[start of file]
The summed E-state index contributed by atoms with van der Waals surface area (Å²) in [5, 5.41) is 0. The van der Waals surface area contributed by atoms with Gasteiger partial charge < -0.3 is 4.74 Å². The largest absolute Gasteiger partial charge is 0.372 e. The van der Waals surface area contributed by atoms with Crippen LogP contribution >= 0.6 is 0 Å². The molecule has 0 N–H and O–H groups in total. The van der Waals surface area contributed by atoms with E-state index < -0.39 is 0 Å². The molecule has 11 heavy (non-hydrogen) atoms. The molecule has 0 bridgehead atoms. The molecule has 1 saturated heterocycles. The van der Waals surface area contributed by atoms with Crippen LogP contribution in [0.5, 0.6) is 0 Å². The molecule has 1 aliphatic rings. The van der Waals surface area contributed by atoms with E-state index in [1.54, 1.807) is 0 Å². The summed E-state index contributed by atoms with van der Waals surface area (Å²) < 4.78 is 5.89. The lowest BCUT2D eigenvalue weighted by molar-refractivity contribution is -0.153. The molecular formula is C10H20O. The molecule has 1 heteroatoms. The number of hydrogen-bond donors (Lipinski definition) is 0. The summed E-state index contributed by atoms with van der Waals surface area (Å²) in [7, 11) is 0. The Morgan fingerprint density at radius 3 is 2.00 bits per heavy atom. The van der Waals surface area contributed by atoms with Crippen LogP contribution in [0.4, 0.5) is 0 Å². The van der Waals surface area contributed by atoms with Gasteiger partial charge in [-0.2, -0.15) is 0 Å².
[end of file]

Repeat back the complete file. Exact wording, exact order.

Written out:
The summed E-state index contributed by atoms with van der Waals surface area (Å²) in [5, 5.41) is 0. The van der Waals surface area contributed by atoms with Gasteiger partial charge < -0.3 is 4.74 Å². The largest absolute Gasteiger partial charge is 0.372 e. The van der Waals surface area contributed by atoms with Crippen LogP contribution >= 0.6 is 0 Å². The molecule has 0 N–H and O–H groups in total. The van der Waals surface area contributed by atoms with E-state index < -0.39 is 0 Å². The molecule has 11 heavy (non-hydrogen) atoms. The molecule has 0 bridgehead atoms. The molecule has 1 saturated heterocycles. The van der Waals surface area contributed by atoms with Crippen LogP contribution in [0.5, 0.6) is 0 Å². The molecule has 1 aliphatic rings. The van der Waals surface area contributed by atoms with E-state index in [1.54, 1.807) is 0 Å². The summed E-state index contributed by atoms with van der Waals surface area (Å²) < 4.78 is 5.89. The lowest BCUT2D eigenvalue weighted by molar-refractivity contribution is -0.153. The molecular formula is C10H20O. The molecule has 1 heteroatoms. The number of hydrogen-bond donors (Lipinski definition) is 0. The summed E-state index contributed by atoms with van der Waals surface area (Å²) in [7, 11) is 0. The Morgan fingerprint density at radius 3 is 2.00 bits per heavy atom. The van der Waals surface area contributed by atoms with Crippen LogP contribution in [0.4, 0.5) is 0 Å². The van der Waals surface area contributed by atoms with Gasteiger partial charge in [-0.2, -0.15) is 0 Å².